The end is in sight for the Federal Reserve’s much-debated program of buying $600 billion in Treasury bonds to prop up the faltering economy, with the central bank’s policymakers likely to announce Wednesday that it will expire at the end of June.
The big question now: Did it work?
The answer: It depends on what you mean by “work.”
The Fed has succeeded in preventing a spiral into deflation, or falling prices, and helped avert a dip back into recession (though how real that risk was last fall can never be known for sure). It may have even contributed to the strengthening in the job market in the past few months, and almost certainly contributed to a rally in the stock market.
But the central bank, with its decision last November, also put its reputation on the line, essentially shouldering responsibility for getting the economy on track. In that sense, the Fed now owns the crummy economy in the public mind to a degree that it wouldn’t have had Chairman Ben S. Bernanke and his colleagues followed a more cautious path in setting monetary policy.
Because the payoff from the Fed’s actions has been more about what didn’t happen than what did, and the economy is still quite weak, the action put the credibility of the Fed at risk. The mixed results from the second round of quantitative easing — QE2, as it became known — could limit the Fed’s ability to take more steps to bolster growth if the economy seems poised to falter again.
“The real risk is that QE2 ends in June, and people look around and say ‘Is that all there is,’ and have this perception that monetary policy has run out of ammunition, that it’s all over, even if the economy were to roll over again,” said Vincent Reinhart, a resident fellow at the American Enterprise Institute and former senior Fed staffer.
This was an inherent risk in undertaking the bond purchase program, which was an effort by the Fed to lower the cost of money throughout the economy, boost values of stocks and other assets and lower the value of the dollar on currency markets to make U.S. exporters more competitive.
But Bernanke made it clear that the Fed's policy would be no economic panacea. “The Federal Reserve cannot solve all the economy’s problems on its own,” Bernanke wrote in a Washington Post opinion article after the November announcement.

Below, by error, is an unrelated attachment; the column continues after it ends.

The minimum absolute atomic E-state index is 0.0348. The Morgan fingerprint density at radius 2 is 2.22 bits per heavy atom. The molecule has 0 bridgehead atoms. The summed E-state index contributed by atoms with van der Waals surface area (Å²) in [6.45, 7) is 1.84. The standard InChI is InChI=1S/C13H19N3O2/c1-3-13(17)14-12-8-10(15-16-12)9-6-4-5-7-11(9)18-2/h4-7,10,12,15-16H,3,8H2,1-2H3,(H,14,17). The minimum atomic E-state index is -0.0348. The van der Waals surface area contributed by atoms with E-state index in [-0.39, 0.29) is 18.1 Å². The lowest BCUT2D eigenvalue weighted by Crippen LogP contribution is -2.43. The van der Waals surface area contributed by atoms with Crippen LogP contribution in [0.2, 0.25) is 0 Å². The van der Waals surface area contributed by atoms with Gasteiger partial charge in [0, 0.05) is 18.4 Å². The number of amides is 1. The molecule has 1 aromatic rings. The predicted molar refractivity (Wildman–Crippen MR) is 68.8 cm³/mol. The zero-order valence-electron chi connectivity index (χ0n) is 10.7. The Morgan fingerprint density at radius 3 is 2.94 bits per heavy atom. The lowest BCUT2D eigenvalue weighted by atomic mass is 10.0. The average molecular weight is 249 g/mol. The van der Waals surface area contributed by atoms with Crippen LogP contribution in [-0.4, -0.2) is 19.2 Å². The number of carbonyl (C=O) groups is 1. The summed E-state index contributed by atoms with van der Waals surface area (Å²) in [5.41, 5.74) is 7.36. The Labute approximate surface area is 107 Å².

Overall, the economy is still weak, with unemployment near 9 percent and first-quarter growth,, to be released Thursday, looking to have been weak at less than 2 percent. But some specific aims of the policy have been attained.
Investors now expect inflation to be 2.4 percent a year over the coming five years, based on prices in the bond market Tuesday. That’s well within normal historical standards and not far from the Fed’s goal for inflation to average about 2 percent. Before Bernanke raised the prospect of new bond purchases in a speech, five-year inflation expectations were as low as 1.1 percent.
When inflation is too low, it can lead consumers and investors to hoard cash rather than deploy it, and initiate a self-reinforcing pattern of falling prices, or deflation. That risk seems to have all but disappeared, and if anything the problem now is inflation, particularly with food and energy.
The other accomplishment of the Fed’s policy was to boost asset prices. The Standard & Poor’s 500-stock index is up 29 percent since its August low, and market analysts attribute the rally in large part to the Fed’s actions. By taking $600 billion in safe assets off the market by buying Treasury bonds, the central bank ensured that more money would flow into riskier assets such as stocks. That, in turn, has helped business confidence and investor wealth.
And while Bernanke avoided mentioning lowering the value of the dollar as part of his rationale — it is a political hot potato — economists widely accept that one of the ways monetary policy affects the economy is by affecting the exchange rate. The dollar is down more than 11 percent against six other major currencies since Bernanke raised the possibility of bond purchases, making U.S. exporters more competitive but contributing to the higher price of imported fuels.
The job market is improving, if only gradually, but it is less clear whether the Fed’s policies had much to do with that. The unemployment rate fell to 8.8 percent in March from 9.8 percent in November, though that is a steeper and more rapid drop than many other indicators of the labor market would suggest is truly underway.